For those who have found the challenges of maintaining proper work-life- balance during COVID-19 may find this artcile helpful. Aside from the obvious physical advanatges now more than ever is a good time to maintain good habits.
Gym closed? These are the best home workout options
Courtesy of CNET by Sharon Profis Updated May 14, 2020
There are really only two ways I’m coming out of this self-quarantine: super-ripped or in dire need of a diet.
Staying healthy and in shape while quarantined is totally doable and this guide will show you how. Even if you have a small space, no equipment (hello body weight workouts!) or very little time, there are many great options to help you exercise during a quarantine, with exercises focused on upper body, lower body, core muscles, chest, back — all the muscle groups, really. Then, of course, there’s high-intensity interval training, cardio and more. Seriously, these exercise options will get your heart rate up.
The fastest way to start an at-home workout routine is through instructor-led videos. Live or prerecorded the videos are typically 25-45 minutes and often require little to no fitness equipment, making it easy to jump right in.
These videos often require a subscription or membership, but many providers are offering them for free — or as an extended trial — while the outbreak leaves us stuck at home.
Here’s a list of some of my favorite at-home workout apps with live and prerecorded videos. They include yoga, bootcamp-style classes, boxing, high intensity interval training, plyometrics, pilates and barre exercises.
Normally $13 a month, Peloton is offering a free, 90-day trial of its polished workout app. The app — which doesn’t require a purchase of Peloton’s bike or treadmill — includes easy-to-follow and high-quality videos, including yoga, strength, meditation, cardio and bootcamp classes. There are also audio-only classes for outdoor runs, if that’s still an option for you.
Like many yoga studios, CorePower shut down its studios due to the outbreak and pivoted to online-only options. New classes are added weekly, including sculpt (those ones hurt!), yoga and meditation. The company is offering free yoga classes to everyone — even nonmembers — through March 30 and may extend its offering if their studios remain closed.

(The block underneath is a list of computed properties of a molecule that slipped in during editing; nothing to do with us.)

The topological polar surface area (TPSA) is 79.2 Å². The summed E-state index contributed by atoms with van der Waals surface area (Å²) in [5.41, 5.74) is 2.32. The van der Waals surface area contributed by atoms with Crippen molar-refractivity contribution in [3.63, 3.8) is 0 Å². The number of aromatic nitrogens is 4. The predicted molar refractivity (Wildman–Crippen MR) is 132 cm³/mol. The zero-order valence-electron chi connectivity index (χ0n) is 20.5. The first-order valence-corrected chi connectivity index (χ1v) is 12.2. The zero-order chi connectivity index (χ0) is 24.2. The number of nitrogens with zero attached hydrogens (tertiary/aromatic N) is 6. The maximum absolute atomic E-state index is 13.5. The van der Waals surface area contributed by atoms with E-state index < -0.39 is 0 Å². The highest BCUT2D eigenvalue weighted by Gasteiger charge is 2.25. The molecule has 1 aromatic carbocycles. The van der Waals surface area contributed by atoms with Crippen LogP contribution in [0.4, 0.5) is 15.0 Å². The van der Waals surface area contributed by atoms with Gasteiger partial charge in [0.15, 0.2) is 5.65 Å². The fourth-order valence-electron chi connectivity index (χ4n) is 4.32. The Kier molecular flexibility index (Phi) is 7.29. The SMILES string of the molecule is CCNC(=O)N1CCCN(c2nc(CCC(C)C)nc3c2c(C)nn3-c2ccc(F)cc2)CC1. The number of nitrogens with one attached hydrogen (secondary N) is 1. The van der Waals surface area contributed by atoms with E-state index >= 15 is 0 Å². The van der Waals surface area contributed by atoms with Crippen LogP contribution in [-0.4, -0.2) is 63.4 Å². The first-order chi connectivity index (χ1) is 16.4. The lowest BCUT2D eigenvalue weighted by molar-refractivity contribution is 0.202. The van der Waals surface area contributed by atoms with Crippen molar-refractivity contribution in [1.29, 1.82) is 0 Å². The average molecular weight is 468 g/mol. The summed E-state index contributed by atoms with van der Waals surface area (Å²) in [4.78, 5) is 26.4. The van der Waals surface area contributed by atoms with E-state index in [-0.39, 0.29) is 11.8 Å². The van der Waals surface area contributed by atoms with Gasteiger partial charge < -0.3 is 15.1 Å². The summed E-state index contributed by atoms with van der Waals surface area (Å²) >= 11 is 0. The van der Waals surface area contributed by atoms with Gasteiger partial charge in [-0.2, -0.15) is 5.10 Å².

I spent an entire year exercising with Nike Training Club and got in great shape with very little equipment. The app — which is always free — has a wide variety of home workouts to choose from, including programs that help you set an ongoing workout schedule. The key here is that workouts can be filtered based on whether or not you have access to a gym or equipment, so you can easily find bodyweight-only exercises.
If you’ve ever had a membership at a gym like 24 Hour Fitness, you’ve probably heard of Body Pump. The class, which is managed by Les Mills, is just one of more than a dozen different types of classes, including boxing, dance and yoga. All these classes are available on demand through a 30-day free trial and many classes are equipment-free. After the trial, the monthly membership is $14.99 a month or $11.99 a month with a three-month commitment.
Cassey Ho, the fitness guru behind the hugely popular Blogilates YouTube channel and website continues to offer a massive library of pilates-style toning classes. In response to the outbreak, she also created a 14-day quarantine workout plan, a great option for those looking to add structure to their at-home workout schedules.